I hope you haven't had an allergic reaction to the word "trigonometry".

If you did, take a few deep breaths into a paper bag and get a grip. What we're about to look even my lame brain can handle so I know you'll be fine.

Trigonometry is the study of triangles, their angles and how those angles can be used.

There is a optimal triangle in any sport that requires strength and power and this video, again a follow-on from my piece last week on Premature Acceleration, demonstrates what I'm talking about exquisitely.

In this case, we were looking at shin angle. Carl Lewis' shin made a steeper triangle to the ground than Ben Johnson's. If we were to take two people identical in every way (Lewis and Johnson weren't) and have them start to sprint, the one using the shallower shin triangle would start fastest.

Such angles are important far beyond sprinting. They apply in every sport!

The optimal triangle in a given movement is the one where given the fixed body dimensions of the athlete (bone sizes are often more fixed than soft tissues sizes) the force applied is creating the smallest possible triangle relative to the direction of intended movement.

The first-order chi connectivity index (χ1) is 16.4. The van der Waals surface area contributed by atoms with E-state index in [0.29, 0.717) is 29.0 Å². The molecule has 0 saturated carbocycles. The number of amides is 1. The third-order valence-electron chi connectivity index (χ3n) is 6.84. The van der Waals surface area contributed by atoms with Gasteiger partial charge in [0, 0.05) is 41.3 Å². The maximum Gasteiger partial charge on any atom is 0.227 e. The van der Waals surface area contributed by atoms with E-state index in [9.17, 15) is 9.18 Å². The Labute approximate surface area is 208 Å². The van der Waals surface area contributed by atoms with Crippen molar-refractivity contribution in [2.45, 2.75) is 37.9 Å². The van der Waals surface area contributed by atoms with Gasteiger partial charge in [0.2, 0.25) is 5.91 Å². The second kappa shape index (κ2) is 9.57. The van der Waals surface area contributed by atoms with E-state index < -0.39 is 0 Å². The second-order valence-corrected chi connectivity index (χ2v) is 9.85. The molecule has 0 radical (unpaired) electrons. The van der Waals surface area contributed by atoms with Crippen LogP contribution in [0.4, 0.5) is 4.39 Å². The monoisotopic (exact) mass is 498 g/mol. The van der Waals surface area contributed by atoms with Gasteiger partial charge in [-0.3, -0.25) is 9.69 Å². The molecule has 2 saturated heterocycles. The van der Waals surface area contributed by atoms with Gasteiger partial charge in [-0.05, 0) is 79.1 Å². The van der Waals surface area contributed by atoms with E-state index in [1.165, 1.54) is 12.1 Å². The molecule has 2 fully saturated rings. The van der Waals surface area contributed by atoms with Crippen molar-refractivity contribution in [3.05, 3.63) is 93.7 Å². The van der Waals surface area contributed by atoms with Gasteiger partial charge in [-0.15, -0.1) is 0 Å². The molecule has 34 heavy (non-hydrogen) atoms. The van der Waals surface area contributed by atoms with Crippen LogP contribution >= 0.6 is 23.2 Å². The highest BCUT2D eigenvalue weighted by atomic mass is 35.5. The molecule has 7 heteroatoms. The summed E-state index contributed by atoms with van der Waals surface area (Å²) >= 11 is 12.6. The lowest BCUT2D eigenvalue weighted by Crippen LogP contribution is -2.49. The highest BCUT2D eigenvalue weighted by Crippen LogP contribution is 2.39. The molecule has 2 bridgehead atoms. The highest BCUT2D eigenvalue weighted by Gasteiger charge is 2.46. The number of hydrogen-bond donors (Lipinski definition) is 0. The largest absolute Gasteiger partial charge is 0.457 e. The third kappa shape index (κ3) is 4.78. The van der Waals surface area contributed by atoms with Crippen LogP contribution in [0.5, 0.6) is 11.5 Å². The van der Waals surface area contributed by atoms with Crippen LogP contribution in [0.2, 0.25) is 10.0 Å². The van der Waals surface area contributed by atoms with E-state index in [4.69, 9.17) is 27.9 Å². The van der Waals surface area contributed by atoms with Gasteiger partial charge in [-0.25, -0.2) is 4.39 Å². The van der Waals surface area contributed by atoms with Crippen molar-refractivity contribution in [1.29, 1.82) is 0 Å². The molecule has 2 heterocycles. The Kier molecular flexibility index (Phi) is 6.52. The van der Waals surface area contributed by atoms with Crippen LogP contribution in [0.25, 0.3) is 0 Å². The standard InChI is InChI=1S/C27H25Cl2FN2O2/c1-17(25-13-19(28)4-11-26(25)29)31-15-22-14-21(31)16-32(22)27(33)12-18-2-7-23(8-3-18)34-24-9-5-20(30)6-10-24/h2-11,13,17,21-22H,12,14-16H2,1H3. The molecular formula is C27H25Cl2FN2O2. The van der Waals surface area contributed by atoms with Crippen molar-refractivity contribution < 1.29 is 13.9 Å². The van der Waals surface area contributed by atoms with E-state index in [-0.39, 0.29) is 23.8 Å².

In the case of the sprinters, they want to go forward so the shallowest possible angle is optimal as this means maximal forwards force and minimal upwards force.

In throwing sports, optimal release angles are often close to 45 degrees meaning equal force up and forwards. Things get more complex when we begin to consider multiple joints but the idea remains useful.

The fact of the matter is that if you haven't got your angles right (different from right angles (sometimes)), you are leaking speed and strength in whatever you do. That's a tragedy a former mathematical physicist like myself can't bear to see and that's why I do what I do here at Float Sting.

Get the performance out of yourself you are really angling for,

Arton "Trigo happy" Baleci
Float Sting - Sports Injury Rehab and Performance, Harley Street, London W1